Provide visual explanation of what happens for each Sitecore package install options and be a good reference for Sitecore devs.
Basic understanding of Sitecore package installation. If you are not familiar with package installation, please refer to Creating A Package In Sitecore by Ashwinder Manhas.
A single Sitecore item with versions will be considered. Behaviours of its children will not be visualized in this blog.
Let's look at all the installation options, ordered by the most vague description, to least vague.
Overwrite and skip are really straight forward, but the description provided for merge is really cryptic. One major source of confusion is: "What exactly is being merged?" What Sitecore really means, is it's trying to merge the VERSIONS of the item. So, we should be looking at how the versions of an item behave when installing packages.
For the purpose of illustration, I prepared a test item with 3 versions. The red text on the right represents an arbitrary text field that will be used to track which version remains after package install.
A slightly modified version of the original item has also been prepared, which will be installed. Note that version 1 has been removed and 4 has been added. Here the single quote is added to create distinction between original and modified.
I now present the results of installing the modified item in 2.2 to the item in 2.1. Only the results of merge are shown. (Overwrite and skip are a bit trivial to show).
Perhaps the clearest (also the deadliest to original item's versions) of all merge options. All versions from the original item are gone and are replaced by the new item's versions. Note that the version numbers on the left are not preserved, but are mapped like so: (4, 3, 2) -> (3, 2, 1). It's not hard to see that new version numbers start from 1.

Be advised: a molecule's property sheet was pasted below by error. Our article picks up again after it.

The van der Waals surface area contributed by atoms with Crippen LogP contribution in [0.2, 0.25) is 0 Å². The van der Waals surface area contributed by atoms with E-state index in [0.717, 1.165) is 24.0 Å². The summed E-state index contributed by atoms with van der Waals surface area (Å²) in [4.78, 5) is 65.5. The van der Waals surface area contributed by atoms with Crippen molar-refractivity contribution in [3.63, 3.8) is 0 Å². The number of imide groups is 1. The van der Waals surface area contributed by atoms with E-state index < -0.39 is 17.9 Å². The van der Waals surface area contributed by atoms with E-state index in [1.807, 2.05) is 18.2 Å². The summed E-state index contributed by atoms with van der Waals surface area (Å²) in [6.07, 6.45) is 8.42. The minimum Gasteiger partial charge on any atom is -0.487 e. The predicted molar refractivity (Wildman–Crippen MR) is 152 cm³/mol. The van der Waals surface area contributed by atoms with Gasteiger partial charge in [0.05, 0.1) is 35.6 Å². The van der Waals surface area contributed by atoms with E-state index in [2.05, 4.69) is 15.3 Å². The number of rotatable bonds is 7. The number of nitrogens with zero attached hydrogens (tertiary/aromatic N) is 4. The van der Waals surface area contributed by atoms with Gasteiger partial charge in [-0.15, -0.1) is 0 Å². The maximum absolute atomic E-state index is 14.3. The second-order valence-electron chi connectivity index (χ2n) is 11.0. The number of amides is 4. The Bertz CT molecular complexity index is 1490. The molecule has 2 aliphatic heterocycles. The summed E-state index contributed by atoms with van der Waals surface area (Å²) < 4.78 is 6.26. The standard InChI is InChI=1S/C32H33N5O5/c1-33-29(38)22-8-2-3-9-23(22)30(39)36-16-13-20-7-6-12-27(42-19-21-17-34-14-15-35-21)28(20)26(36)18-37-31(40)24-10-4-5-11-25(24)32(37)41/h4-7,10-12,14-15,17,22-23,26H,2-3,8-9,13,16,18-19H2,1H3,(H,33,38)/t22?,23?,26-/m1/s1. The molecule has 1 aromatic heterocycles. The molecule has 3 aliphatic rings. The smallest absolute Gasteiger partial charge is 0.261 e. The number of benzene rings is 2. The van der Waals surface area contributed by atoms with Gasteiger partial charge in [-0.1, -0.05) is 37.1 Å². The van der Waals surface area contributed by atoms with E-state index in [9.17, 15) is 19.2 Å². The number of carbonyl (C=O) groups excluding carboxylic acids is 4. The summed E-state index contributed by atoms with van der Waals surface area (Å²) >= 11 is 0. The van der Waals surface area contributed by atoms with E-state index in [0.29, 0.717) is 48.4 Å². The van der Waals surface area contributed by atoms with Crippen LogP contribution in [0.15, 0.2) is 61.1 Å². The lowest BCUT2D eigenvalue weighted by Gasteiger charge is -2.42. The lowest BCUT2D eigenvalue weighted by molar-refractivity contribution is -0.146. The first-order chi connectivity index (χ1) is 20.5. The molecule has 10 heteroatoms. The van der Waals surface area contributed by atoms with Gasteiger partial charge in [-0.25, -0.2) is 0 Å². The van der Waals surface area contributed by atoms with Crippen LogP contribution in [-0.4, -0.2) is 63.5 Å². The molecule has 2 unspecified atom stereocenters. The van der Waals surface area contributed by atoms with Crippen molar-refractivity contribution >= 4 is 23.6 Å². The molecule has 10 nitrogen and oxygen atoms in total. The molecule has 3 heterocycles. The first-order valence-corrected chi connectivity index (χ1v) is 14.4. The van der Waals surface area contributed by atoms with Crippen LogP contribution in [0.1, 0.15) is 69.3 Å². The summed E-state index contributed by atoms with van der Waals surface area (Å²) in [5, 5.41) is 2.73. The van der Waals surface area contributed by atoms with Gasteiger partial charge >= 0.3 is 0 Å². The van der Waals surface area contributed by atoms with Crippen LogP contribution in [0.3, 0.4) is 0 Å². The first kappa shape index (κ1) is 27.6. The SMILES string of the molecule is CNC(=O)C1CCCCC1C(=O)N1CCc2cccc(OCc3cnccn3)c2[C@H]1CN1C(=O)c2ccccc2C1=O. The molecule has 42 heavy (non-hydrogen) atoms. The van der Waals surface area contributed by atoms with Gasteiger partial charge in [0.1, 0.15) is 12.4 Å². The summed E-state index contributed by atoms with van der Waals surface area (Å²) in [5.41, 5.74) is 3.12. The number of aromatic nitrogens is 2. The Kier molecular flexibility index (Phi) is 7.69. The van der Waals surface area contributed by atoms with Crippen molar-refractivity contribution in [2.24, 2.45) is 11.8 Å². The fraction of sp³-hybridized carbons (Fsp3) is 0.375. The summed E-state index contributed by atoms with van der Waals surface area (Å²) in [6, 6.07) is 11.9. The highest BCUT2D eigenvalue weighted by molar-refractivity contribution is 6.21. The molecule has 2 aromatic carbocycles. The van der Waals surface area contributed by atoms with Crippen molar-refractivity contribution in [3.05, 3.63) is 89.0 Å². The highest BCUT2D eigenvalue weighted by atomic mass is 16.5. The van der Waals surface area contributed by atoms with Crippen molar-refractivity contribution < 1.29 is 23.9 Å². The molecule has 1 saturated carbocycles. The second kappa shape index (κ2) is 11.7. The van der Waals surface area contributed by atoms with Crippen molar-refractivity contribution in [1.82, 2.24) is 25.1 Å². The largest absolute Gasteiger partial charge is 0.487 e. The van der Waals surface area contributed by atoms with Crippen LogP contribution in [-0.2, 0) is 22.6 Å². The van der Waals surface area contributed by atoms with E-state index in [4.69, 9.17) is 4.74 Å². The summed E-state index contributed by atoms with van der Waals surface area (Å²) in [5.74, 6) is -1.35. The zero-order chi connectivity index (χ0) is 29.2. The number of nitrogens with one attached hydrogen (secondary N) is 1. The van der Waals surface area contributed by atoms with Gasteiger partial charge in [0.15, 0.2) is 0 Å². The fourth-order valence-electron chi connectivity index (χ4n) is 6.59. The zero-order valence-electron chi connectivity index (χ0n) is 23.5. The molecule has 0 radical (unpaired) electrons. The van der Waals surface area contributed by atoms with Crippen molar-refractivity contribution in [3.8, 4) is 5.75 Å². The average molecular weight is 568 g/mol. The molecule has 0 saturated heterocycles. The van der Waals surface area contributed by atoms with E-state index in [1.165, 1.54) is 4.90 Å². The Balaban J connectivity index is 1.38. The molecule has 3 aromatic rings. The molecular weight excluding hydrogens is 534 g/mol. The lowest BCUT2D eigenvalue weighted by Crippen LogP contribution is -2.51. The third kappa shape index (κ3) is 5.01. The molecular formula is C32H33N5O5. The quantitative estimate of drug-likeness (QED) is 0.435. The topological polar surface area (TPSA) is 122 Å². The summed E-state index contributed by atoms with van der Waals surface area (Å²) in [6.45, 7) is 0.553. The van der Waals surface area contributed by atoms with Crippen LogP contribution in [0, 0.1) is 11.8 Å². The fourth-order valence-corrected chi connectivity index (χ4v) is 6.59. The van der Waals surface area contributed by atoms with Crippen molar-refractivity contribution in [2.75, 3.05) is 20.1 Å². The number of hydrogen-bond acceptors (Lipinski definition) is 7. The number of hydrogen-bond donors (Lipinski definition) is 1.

As the name suggests, it simply stacks new item's versions on top of old item's versions. ALL versions survive the install. This is definitely the option to use if you do not want any loss of data.
Wherever there was overlap (version 2 and 3), it has been replaced by the new item's versions. If no overlap (version 1 and 4'), they were simply carried over. This is perhaps the most versatile of all the merge options, but can lose vital data if used improperly.
Hopefully this blog removes some of the ambiguities around Sitecore package installs. This simple test case by no means is a representative of all installation scenarios and edge cases. I intend to cover more depths and cases in future blogs.
Sign up to our bi-weekly newsletter for a bite-sized curation of valuable insight from the Sitecore community.